Volunteer in Sri Lanka


See Project Location

As one of Asia’s most under-appreciated nations, Sri Lanka has so much to offer to the intrepid tourist: from the Temple of the Tooth to the imposing Adams Peak, this South-Asian destination has an intriguing history and natural sights to leave visitors spellbound. One of the country’s top qualities, however, is its abundance of animals – which is why a volunteer project in Sri Lanka could be the best way to explore the so-called ‘Emerald Isle’.

Marco Polo once said that Sri Lanka is the ‘best island of its size in the world’, and this is something that many others would attest to. At just 65,610km2, the country is home to an impressive number of beaches, cultural sights and even national parks. In fact, some 13% of the nation’s land surface has been dedicated as Wildlife Protected Areas, 7% of which stands as national parks. By joining a volunteer program in Sri Lanka, you will be joining a burgeoning number of tourists who choose to appreciate the country’s supreme natural beauty. But what kind of volunteer experience could be for you?

Here at The Great Projects, we are proud to offer eco-tourism opportunities around the world, and by volunteering abroad in Sri Lanka, you’ll have the chance to work with creatures great and small. On The Great Turtle Project, you will experience life as a marine volunteer at one of Sri Lanka’s wildlife sanctuaries, working specifically with species such as green, olive ridley, loggerhead and hawksbill. Care for the turtles at the sanctuary by aiding efforts in their hatcheries before (when possible) releasing the animals back into the wild. Alternatively, you can head to one of our best-loved conservation projects, The Great Elephant Project, which is situated on the outskirts of Wasgamuwa National Park. Witness this gentle giant in its natural home, learning how to aid elephant conservation efforts and work with the local community to lessen the impact of human-animal conflict. By becoming an animal volunteer in Sri Lanka, you will play a part in protecting the nation’s most beloved and at-risk creatures – so why not get involved today?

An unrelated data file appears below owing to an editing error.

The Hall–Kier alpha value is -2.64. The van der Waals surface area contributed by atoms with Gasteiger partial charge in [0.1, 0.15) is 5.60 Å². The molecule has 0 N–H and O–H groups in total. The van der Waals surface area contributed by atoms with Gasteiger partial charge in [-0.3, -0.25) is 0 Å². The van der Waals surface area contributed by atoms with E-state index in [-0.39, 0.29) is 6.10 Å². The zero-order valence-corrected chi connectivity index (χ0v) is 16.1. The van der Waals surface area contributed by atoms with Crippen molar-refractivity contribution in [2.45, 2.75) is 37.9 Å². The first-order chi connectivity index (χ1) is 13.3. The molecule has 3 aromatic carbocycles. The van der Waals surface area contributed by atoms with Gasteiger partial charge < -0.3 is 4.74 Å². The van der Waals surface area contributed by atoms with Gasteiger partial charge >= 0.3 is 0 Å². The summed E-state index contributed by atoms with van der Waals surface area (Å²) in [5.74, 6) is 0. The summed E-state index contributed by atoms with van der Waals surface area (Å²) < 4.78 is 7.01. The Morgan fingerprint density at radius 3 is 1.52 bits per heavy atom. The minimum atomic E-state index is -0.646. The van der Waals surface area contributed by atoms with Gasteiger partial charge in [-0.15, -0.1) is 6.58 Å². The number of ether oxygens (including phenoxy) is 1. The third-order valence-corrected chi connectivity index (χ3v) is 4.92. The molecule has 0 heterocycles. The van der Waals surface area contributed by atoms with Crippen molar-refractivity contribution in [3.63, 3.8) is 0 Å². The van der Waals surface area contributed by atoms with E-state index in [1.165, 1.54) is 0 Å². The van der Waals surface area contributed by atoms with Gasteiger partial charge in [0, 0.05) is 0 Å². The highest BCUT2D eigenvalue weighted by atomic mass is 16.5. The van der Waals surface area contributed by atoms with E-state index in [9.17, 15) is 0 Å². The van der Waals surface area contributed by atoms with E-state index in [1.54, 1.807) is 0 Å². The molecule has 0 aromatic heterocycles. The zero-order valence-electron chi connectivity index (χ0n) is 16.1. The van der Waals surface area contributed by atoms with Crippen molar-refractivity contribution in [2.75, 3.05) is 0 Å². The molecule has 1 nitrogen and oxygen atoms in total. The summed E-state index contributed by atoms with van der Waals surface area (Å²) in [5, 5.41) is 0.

Projects Do More

Wildlife

Did you know that Sri Lanka is actually one of the top biodiversity hotspots on earth? As well as boasting a fantastical array of species, the country also has one of the highest rates of biological endemism known to man: 16% of fauna and 23% of flowering plants are found here and here only, giving the nation much to brag about.

By joining a conservation project in Sri Lanka, you are guaranteed to see at least some of what this amazing country has to offer, but keep your eyes peeled for exciting species such as:

  • The purple-faced langur
  • The toque macaque
  • The golden palm civet
  • The crimson-fronted barbet

Each of the above species is endemic to Sri Lanka, and wildlife conservation remains incredibly important if we wish to see these species continue to survive. By joining an ethical, eco-conscious project in Sri Lanka, you will have the opportunity to observe certain species (just as elephant, turtle, birds and more) in a manner which will not impact them negatively. If you wish to help preserve these species for generations to come, then join a project today!

Culture

Sri Lanka’s culture is vast and vibrant and is famed for its diversity. The country has undergone a global influence, with elements such as religion (Buddhism) and cuisine taking inspiration from India, Indonesia, and even the Netherlands. That said, the country has a flair that is all its own – so why not check out the best of Sri Lanka’s culture below?